Winner: Yeti, or Yeti Nano

Call us old fashioned, but we think a smart knob and light up LED meter probably doesn’t help a podcaster that much. Of course it doesn’t hurt, so feel free to pay the extra $40 if you want.

So that leaves us with Yeti vs Nano Yeti. Basically it comes down to if you want the Figure 8 recording feature or not. Do you plan to record podcast episodes with one other person and don’t want to buy another mic? Then get the Yeti. Otherwise get the Nano. Since best practice in podcasts is to have one mic for each person, we lean toward getting the Nano and saving about $30.

Compared to Non-Blue Microphones

How do other non-Yeti mics compare to the Blue Yeti for podcasting? That’s a very big question, but we’ll do our best to answer it. πŸ€“

[By the way, if you want to learn more about microphone terms, check out this blog post]

Senal UC4

The Yeti’s close rival is probably the Senal UC4. It has everything the Yeti is known for: USB plug-and-play, four polar patterns, built-in stand, etc. In fact, since it is all metal, the stand is sturdier. It is more resistant to getting knocked over or picking up sounds from a studio desk. πŸ’ͺ

However, it does not come with any mixing software. Also, some users are saying that the sound quality is not as good as the Yeti.

The Senal UC4 costs $170. So for us, the Blue Yeti wins. It is the better bet for someone looking to quickly start a podcast. πŸ†

Samson G-Track Pro

Samson G-Track Pro mics are also a close rival of the Yeti. The Samson G-Track has the three main polar patterns: Cardioid, Figure 8, and Omnidirection. Its built-in stand is sturdy, made of metal. It has a headphone jack for monitoring and a mute button.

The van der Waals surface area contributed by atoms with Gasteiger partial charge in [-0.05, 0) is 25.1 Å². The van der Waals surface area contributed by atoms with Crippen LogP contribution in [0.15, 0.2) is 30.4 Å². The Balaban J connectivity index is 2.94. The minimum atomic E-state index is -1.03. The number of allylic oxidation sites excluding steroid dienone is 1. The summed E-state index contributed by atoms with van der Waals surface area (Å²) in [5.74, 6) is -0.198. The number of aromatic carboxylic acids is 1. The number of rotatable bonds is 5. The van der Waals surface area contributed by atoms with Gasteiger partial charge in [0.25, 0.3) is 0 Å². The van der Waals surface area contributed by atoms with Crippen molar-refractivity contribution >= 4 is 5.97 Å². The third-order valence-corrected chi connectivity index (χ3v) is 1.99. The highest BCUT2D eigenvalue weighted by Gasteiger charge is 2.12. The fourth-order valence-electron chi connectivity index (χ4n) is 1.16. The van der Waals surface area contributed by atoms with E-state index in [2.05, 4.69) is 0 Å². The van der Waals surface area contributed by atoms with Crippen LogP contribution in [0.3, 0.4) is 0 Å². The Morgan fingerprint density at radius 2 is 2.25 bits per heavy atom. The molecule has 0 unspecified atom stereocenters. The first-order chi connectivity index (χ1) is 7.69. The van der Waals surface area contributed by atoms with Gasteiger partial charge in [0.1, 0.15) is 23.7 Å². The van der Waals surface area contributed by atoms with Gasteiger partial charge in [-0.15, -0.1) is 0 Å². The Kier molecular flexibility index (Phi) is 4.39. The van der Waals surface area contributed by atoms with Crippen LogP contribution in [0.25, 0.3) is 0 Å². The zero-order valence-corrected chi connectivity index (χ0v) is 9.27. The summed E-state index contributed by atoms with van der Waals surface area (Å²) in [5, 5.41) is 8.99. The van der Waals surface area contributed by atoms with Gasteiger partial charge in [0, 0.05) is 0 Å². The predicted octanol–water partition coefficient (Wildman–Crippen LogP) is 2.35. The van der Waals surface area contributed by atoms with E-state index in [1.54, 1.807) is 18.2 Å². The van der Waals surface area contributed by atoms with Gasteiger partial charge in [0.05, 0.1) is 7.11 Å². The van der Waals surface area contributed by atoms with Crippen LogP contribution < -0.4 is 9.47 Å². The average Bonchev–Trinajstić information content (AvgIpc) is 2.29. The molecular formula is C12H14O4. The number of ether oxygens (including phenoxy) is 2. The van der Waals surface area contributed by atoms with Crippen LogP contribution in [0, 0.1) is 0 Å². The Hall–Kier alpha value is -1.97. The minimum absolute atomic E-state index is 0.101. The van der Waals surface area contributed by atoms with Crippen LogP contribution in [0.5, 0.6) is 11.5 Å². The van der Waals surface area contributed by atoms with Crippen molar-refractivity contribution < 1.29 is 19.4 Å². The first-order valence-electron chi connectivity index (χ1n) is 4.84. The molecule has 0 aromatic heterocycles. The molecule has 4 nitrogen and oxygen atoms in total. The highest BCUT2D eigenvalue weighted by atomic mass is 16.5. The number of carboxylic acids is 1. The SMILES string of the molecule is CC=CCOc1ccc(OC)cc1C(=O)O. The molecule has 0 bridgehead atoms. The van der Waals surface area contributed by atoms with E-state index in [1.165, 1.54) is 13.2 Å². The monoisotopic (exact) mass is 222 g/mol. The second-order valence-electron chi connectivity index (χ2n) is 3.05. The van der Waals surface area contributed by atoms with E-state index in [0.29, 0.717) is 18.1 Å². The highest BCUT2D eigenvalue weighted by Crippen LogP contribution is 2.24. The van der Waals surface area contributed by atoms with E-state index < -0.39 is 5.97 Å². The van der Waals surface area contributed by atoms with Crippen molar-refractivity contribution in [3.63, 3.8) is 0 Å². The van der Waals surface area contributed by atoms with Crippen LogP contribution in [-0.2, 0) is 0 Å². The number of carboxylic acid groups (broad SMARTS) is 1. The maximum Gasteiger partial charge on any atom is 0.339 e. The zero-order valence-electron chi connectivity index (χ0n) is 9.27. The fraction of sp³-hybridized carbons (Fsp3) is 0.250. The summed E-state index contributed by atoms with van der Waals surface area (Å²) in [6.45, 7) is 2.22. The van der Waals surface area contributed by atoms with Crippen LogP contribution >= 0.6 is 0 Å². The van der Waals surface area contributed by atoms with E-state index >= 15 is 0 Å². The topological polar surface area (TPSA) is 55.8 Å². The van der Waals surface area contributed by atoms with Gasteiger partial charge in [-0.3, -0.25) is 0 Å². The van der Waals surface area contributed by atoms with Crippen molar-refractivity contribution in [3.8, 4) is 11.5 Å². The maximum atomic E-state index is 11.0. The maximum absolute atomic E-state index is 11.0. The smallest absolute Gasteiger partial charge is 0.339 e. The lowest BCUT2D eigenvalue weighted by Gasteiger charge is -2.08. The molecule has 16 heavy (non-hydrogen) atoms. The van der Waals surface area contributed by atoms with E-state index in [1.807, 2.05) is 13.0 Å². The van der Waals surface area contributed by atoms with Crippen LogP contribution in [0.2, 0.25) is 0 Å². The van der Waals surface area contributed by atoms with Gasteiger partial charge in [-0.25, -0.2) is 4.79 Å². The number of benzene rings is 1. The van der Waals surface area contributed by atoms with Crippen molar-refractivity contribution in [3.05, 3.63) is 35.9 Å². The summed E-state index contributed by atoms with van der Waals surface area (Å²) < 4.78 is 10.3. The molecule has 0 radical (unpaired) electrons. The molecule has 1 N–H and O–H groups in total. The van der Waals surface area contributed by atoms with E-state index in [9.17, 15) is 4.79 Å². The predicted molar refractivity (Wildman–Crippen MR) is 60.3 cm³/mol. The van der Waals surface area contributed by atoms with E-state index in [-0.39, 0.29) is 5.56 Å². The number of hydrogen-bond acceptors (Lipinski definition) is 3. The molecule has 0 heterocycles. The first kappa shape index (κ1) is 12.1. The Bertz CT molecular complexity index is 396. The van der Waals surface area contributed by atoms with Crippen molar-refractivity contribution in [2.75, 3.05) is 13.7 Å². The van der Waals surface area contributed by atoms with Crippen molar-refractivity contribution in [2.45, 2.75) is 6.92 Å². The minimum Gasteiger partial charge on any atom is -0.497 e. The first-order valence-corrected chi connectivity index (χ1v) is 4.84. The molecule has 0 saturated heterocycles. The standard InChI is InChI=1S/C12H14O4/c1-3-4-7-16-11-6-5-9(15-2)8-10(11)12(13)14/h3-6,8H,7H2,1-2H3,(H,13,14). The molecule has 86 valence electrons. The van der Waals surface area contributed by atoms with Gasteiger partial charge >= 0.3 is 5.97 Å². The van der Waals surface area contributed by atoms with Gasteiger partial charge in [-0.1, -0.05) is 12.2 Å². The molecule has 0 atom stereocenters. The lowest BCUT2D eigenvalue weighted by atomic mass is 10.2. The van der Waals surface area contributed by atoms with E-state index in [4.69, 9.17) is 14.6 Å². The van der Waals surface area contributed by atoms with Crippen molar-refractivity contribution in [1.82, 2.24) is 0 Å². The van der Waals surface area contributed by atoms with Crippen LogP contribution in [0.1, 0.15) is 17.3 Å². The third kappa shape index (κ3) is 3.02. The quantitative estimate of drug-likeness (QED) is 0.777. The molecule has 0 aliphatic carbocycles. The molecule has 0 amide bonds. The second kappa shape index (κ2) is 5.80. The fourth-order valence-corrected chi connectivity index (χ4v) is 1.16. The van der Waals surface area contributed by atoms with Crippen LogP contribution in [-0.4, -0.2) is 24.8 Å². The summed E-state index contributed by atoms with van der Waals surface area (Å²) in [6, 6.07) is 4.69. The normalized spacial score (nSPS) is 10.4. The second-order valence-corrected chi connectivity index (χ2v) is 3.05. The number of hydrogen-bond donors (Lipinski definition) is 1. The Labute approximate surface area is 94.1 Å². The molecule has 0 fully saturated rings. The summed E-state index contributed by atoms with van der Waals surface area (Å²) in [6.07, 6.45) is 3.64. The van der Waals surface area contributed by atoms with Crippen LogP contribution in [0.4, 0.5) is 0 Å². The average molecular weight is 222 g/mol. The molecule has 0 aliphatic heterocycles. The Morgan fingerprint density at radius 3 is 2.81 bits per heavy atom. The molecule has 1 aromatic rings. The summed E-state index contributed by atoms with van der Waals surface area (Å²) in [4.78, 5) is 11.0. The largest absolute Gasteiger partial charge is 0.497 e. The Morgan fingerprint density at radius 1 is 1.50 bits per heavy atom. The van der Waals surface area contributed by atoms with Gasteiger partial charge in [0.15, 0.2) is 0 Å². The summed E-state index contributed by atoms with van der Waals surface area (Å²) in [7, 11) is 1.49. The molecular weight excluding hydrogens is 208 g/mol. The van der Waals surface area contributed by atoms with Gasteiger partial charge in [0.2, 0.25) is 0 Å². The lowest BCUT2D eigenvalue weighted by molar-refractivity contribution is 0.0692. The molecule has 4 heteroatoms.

Where the Samson surpasses the Yeti is that it has a 1/4″ outlet where you can plug in an instrument for recording on a separate track. Now, a podcaster probably is not going to be using an instrument, but the outlet has another purpose. If you want, you can use that outlet to connect to a second microphone. Let’s say you don’t want to buy a second mic now and just use the Samson’s bidirectional pattern to record both people. That’s great, but you are still giving yourself a great option for integration in the future in case you change your mind. 🎀🎀

Where the Samson falls just a little short is that it does not come with any recording or mixing software like the Yeti does. Keep in mind the Yeti software isn’t really professional grade audio recording and mixing software. That means its not a huge lose if you don’t have something like it. There is plenty of other free or cheap software out there that can do the job. But there is something to be said about truly just pulling a Yeti out the box, downloading its companion software, and just getting started.


The deal breaker is that the body of the Samson isn’t not designed to attach to any other standard stand. That means it is not made to go on a boom arm or some kind of stand that is excellent a reducing desk vibrations and unwanted noises. Since that is the typically the biggest complaint about these types of mics, this is a big drawback.

The Samson G-Track Pro costs $90, so it is good option. But still doesn’t beat the Blue Yeti for podcasting. πŸ₯‡

Thanks for taking the time to read our review of the Blue Yeti for podcasting. We hope it has been helpful to you as you choose the best microphone for your podcast! And as always, enjoy the podcasting journey! πŸš€

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July 19, 2023